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February 14, 2007
Top US Jewelry Retailers Get the Gold for Signing Responsibility Pledge
    by Anne Moore Odell

In time for Valentineís Day, seven out of the top ten US jewelry retailers sign No Dirty Goldís "Golden Rules" to back responsible gold mining practices.


Although many people have heard about the social and environmental hazards in the diamond mining industry, a.k.a. "blood diamonds," there has been less public awareness of the environmental and social hazards accrued in mining for gold. The No Dirty Gold campaign, founded by Oxfam America and EARTHWORKS, is working to educate retailers and the public to the true cost of gold.

Eleven retailers recently showed their support for No Dirty Gold by signing the campaignís Golden Rules, which brings the total number of US jewelry retailers who have agreed to embrace responsible mining up to 19. Seven out of ten of the top US Jewelry retailers are now represented. The new pledges are Ben Bridge Jeweler, Birks & Mayors, Boscovís, Brilliant Earth, Commemorative Brands, Fred Meyer and Littman Jewelers, Leber Jeweler, Michaels Jewelers, QVC, TurningPoint and Wal-Mart.

The eight pioneer pledge signers were Cartier, Fortunoff, Helzberg Diamonds, Piaget, the Signet Group, Tiffany & Co., Van Cleef & Arpels. and Zale Corp. Together these 19 companies generate nearly $12 billion in retail jewelry sales, or 22% of the total US jewelry sales.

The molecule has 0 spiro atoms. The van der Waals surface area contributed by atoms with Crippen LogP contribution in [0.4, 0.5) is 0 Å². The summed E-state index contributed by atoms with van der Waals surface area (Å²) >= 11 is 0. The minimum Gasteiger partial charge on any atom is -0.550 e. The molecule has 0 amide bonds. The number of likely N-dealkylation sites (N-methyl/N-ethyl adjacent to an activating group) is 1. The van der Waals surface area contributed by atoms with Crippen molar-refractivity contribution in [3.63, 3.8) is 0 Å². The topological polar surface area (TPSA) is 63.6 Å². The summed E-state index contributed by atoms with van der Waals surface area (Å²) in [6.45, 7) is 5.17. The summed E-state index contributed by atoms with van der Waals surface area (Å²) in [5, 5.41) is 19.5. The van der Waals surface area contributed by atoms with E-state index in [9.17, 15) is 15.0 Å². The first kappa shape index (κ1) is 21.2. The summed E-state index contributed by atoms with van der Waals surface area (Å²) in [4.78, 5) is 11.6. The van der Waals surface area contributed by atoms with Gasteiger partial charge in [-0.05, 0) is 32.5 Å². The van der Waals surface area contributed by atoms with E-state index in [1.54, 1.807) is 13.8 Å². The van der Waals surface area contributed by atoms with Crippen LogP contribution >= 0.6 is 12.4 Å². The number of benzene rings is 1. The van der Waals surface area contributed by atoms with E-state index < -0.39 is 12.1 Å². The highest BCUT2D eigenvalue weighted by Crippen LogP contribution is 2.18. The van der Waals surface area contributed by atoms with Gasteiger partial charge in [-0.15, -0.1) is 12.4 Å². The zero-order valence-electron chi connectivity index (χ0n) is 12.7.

The Golden Rules ask mining companies to meet basic social, human and environmental criteria. Some of these standards include the informed consent of mining communities, safe working conditions, and workers rights. Mining companies must also take care of the environment by not dumping mine wastes in water sources, protecting fragile ecosystems, and picking up all the costs of closing down mining operations. Importantly, the Golden Rules require mining companies to allow independent verification of meeting the criteria.

"We approach retailers by simply asking to have a conversation with them about gold-sourcing issues. Initially, retailers were reluctant to have these conversations as they believed that gold-mining was not an issue that affected them," said Keith Slack, Senior Policy Advisor for Oxfam America and Co-Director of the No Dirty Gold campaign. "As the campaign has advanced, however, more and more retailers are coming to understand that irresponsible gold-mining practices can have a direct impact on their brands. It's important to remember that 80% of gold that is mined today is used to make jewelry."

Signing the Golden Rules pledge was right thing to do, Jon Bridge, Co-CEO of Ben Bridge Jeweler, told SocialFunds.com. "We take the impact of our companyís supply chain seriously and we believe all mining and manufacturing should be conducted in a manner that respects the needs of current and future generations. Our company has long been involved in ethical and principled leadership through the Jewelers of America, and we were early members of the Council for Responsible Jewelry Practices."